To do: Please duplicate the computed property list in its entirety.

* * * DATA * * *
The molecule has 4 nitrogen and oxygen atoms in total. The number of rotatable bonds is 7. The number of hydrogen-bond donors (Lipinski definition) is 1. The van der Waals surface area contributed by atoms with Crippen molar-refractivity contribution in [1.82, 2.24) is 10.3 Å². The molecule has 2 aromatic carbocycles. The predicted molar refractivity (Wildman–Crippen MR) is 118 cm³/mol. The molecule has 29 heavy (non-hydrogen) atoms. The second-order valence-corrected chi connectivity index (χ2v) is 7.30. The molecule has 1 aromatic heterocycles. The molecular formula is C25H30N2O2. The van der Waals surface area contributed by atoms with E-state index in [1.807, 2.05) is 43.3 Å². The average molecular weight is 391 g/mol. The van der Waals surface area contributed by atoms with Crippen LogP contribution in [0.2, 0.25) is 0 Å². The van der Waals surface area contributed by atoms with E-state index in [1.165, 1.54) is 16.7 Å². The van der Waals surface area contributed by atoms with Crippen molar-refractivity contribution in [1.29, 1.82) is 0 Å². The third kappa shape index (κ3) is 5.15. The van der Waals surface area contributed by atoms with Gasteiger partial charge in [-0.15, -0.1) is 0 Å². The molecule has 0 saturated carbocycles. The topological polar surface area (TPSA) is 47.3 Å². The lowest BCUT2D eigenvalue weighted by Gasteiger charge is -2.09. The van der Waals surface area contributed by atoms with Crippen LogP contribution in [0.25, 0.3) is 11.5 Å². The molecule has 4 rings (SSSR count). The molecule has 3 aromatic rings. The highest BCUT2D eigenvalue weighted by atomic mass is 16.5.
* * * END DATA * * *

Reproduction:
The molecule has 4 nitrogen and oxygen atoms in total. The number of rotatable bonds is 7. The number of hydrogen-bond donors (Lipinski definition) is 1. The van der Waals surface area contributed by atoms with Crippen molar-refractivity contribution in [1.82, 2.24) is 10.3 Å². The molecule has 2 aromatic carbocycles. The predicted molar refractivity (Wildman–Crippen MR) is 118 cm³/mol. The molecule has 29 heavy (non-hydrogen) atoms. The second-order valence-corrected chi connectivity index (χ2v) is 7.30. The molecule has 1 aromatic heterocycles. The molecular formula is C25H30N2O2. The van der Waals surface area contributed by atoms with E-state index in [1.807, 2.05) is 43.3 Å². The average molecular weight is 391 g/mol. The van der Waals surface area contributed by atoms with Crippen LogP contribution in [0.2, 0.25) is 0 Å². The van der Waals surface area contributed by atoms with E-state index in [1.165, 1.54) is 16.7 Å². The van der Waals surface area contributed by atoms with Crippen molar-refractivity contribution in [1.29, 1.82) is 0 Å². The third kappa shape index (κ3) is 5.15. The van der Waals surface area contributed by atoms with Gasteiger partial charge in [-0.15, -0.1) is 0 Å². The molecule has 0 saturated carbocycles. The topological polar surface area (TPSA) is 47.3 Å². The lowest BCUT2D eigenvalue weighted by Gasteiger charge is -2.09. The van der Waals surface area contributed by atoms with Crippen LogP contribution in [0.25, 0.3) is 11.5 Å². The molecule has 4 rings (SSSR count). The molecule has 3 aromatic rings. The highest BCUT2D eigenvalue weighted by atomic mass is 16.5.